How is Kerry Group pushing innovation in foods to meet current and upcoming trends?
A lot of innovation is developed around the four following areas: natural taste, preservation, proactive health and food waste. These are key priorities from an investment standpoint in terms of organic investment, mergers and acquisition investment, capital investment and reallocation of resources. Consumers are keen to enhance the natural taste of products. While everybody wants products that are going to be more nutritious, nobody wants to compromise on taste; taste is the number one driver for repeat purchases. We have invested heavily in areas like sugar and salt reduction to improve the taste of products while increasing nutritional value. In areas such as immunity and proactive health, we are looking at heart and bone health. We are investing in particular technologies that support the aging community. We see significant opportunities in plant-based proteins. We are in the early stage of this trend.
We invested in an immunity technology in 2015 called Wellmune, which enhances and maintains a healthy immune system. When we invested in that business, it was small and only present in a handful of applications in the U.S. market. However, it had huge potential. We developed the technology so it could be incorporated into many applications. For instance, we launched a product with a popular convenience store in Singapore that paired an immunity shot with a hot dispensed beverage and sold it to consumers who wished to maintain their immunity. Immunity was already trending for consumers pre-COVID, and that has only accelerated. Kerry is good at identifying, evaluating and integrating acquisitions, and subsequently generating value from them. This will continue to happen.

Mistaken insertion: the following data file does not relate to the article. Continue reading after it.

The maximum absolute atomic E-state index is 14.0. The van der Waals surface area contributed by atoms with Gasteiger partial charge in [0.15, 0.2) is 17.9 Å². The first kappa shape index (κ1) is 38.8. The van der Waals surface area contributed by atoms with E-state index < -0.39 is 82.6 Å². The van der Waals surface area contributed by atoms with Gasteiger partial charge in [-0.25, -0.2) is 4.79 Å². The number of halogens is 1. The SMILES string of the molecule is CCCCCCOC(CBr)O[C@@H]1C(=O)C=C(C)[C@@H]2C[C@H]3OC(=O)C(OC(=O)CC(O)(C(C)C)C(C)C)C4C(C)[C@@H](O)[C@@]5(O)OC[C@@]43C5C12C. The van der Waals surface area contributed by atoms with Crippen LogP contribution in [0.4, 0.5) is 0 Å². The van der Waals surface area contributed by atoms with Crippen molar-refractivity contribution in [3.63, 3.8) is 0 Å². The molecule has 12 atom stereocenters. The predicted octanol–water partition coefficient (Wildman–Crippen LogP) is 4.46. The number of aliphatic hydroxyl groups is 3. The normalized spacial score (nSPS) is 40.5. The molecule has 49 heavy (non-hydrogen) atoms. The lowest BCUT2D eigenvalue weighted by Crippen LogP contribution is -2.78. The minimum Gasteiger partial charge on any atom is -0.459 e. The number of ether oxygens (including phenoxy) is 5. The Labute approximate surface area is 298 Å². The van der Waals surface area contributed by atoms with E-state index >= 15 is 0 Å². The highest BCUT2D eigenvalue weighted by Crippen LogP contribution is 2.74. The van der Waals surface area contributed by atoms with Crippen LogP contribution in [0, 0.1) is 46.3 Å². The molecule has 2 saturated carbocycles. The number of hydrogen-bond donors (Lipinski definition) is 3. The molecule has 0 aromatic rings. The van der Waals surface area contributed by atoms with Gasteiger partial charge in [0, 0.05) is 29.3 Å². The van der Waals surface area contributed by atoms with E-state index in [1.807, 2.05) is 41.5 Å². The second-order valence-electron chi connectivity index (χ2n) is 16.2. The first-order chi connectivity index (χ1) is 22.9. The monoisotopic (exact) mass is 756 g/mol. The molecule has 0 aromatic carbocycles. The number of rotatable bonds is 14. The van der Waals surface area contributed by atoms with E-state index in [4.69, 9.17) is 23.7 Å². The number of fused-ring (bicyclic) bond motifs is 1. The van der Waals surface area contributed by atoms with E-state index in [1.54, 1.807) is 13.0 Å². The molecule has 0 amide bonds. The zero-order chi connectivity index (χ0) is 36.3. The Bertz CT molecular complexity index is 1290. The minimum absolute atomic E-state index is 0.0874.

Another new area of innovation is probiotic technology. When one thinks about probiotics, they usually think about dairy-based products or supplements. We advanced a technology that puts probiotics in frozen food, tea, coffee and soups while maintaining its efficacy. Consumers can receive digestive aid through taking an ambient or chilled drink, snack product or tea that has probiotics.
Our pharmaceutical vertical has two distinct areas of focus: creating non-active ingredients for tablets or excipients and manufacturing proteins and amino acids used in cell culture and fermentation applications. The development times on the pharmaceuticals side are much longer; it typically takes five to 10 years to develop a new drug or vaccine. It is an area we like and will continue to be in. Up until now our primary investments have been organic as opposed to mergers and acquisitions.